Got questions about life? Love? Parenting? Work? Write to Whit’s End, a new advice column by local husband, father, teacher, coach, former executive and former Marine Corps officer Al Whitaker.  Each week Al will address readers’ questions about anything ranging from school issues, coaching problems, relationship quandaries and more!  His experience is vast, and he holds a degree in psychology, too. To submit a question, email

Dear Whit:

My son is a good athlete and has played on his school sports teams and in rec leagues for years.  This year, he has a new coach at school who is barely playing him.  It kills me to see how heartbroken he is — frankly, depressed — about not getting any play.  I don’t think the coach realizes the devastating effect he is having on my son.

I want to call the coach and tell him about this, but my husband absolutely forbids me from doing so.  My son said the same thing.  What gives?  Is this about guy code?  It seems awful silly to me, after all, what is the value of school athletics?  Isn’t it to teach them a skill, give them exercise, and build their confidence?  Why not call the coach?

Confused about Guy Code

Dear Confused,

Like most parents, you want to help your son when he is hurting, especially when you believe that you could easily take care of the problem. You want to step in and make him and everything better, right?  But, you can’t because the time has passed when you can kiss his boo-boo and wipe the tears away.

You need to ask yourself what you want to accomplish by going to the coach. First, remember the Hippocratic oath to “do no harm” because it applies to parents too. What do you think the coach’s response will be? Most likely, he will resent parental interference because in all likelihood he will have told the players to talk to him directly about any problems or concerns. Remember, he’s not in rec-league anymore, so let him speak and fight for himself.

If your son has been playing school sports for years, I’m guessing that he is a teen-ager in high school and well past the age when his parents need to protect him. Some people say that fathers want to prepare their children and that mothers want to protect them. Whether that is true or not, you want your son to have plenty of practice making his own decisions when you can’t be there to look out for him. The sooner you start expecting him to think and do for himself, the sooner you will be able to have confidence that he can do just that.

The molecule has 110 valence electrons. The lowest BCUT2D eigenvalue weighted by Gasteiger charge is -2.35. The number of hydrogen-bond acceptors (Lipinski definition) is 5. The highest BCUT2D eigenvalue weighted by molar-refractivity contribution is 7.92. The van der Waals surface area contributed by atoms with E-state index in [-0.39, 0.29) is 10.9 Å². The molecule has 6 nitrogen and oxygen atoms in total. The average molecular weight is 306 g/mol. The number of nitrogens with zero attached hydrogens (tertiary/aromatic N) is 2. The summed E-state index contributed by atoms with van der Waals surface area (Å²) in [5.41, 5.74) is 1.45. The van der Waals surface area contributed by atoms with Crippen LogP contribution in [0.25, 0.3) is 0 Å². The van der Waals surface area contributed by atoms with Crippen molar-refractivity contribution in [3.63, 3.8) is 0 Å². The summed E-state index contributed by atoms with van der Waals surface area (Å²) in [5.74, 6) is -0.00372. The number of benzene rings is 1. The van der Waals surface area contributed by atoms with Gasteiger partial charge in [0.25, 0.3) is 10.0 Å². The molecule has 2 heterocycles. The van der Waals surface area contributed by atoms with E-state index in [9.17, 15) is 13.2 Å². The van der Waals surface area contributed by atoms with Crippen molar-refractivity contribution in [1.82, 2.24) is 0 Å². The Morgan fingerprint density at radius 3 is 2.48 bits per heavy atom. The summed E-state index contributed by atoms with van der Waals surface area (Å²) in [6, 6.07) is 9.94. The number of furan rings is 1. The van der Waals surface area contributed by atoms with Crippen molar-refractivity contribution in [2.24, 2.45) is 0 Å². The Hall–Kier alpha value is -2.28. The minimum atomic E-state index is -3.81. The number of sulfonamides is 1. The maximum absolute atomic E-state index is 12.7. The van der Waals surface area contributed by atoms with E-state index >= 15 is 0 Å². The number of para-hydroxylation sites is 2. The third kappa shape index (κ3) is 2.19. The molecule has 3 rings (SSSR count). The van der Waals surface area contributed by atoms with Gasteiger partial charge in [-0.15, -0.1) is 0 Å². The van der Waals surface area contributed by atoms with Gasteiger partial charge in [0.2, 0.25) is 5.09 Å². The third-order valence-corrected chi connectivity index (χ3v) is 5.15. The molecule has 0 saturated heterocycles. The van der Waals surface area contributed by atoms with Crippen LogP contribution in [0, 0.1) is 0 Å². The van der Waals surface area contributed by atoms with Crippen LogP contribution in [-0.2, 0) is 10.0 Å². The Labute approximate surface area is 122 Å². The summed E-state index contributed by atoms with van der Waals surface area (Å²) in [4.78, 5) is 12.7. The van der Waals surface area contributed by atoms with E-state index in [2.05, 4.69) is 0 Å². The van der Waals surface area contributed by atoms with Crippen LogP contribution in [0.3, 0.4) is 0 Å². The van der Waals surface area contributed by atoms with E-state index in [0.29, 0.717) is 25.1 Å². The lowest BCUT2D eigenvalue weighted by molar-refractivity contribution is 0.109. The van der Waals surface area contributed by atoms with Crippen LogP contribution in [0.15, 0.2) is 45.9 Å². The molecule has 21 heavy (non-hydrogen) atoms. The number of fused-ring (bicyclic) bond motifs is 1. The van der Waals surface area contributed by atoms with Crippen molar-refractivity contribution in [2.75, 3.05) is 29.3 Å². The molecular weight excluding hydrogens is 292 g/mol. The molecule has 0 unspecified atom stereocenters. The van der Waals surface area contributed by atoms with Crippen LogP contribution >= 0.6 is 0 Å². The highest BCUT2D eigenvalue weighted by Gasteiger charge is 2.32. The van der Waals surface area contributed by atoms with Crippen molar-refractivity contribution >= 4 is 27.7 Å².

Is this mentality part and parcel of “guy code”? If you mean not wanting his mother to “fight his battles”, then “yes”. But that’s not all it is, because you’d want your daughter to be just as capable and self-sufficient as your son. Your son’s coaches want him to come to them if he has a problem because he is the one who will have to take the measures to fix it, not you. One of the most important skills that sports teaches is taking responsibility for one’s behavior and one’s performance. When he reaches that point, your son will have the confidence in himself that he needs to be successful in his life as well as in his sports. That’s not guy code; that’s grown code.

3 replies on “Just How Much Should Kids’ Sports Matter?”

  1. Very ‘manly’ advice, Al. But it’s funny, because I know far more men than women who have berated a coach for not giving their sons ‘sufficient’ playing time.

  2. I agree. If the boy is unhappy about playing time he should talk to the coach, find out what the deal is, and try to make the situation better. He can also talk to his parents if he wants to, but the mother will be helping her son more by allowing him to find his own way to deal with this situation. The boy could learn something valuable about himself and life.

  3. Dr. Ben Carson said kids spend way too much on sports as their math & science score plumet to below those of the People Republic of China.

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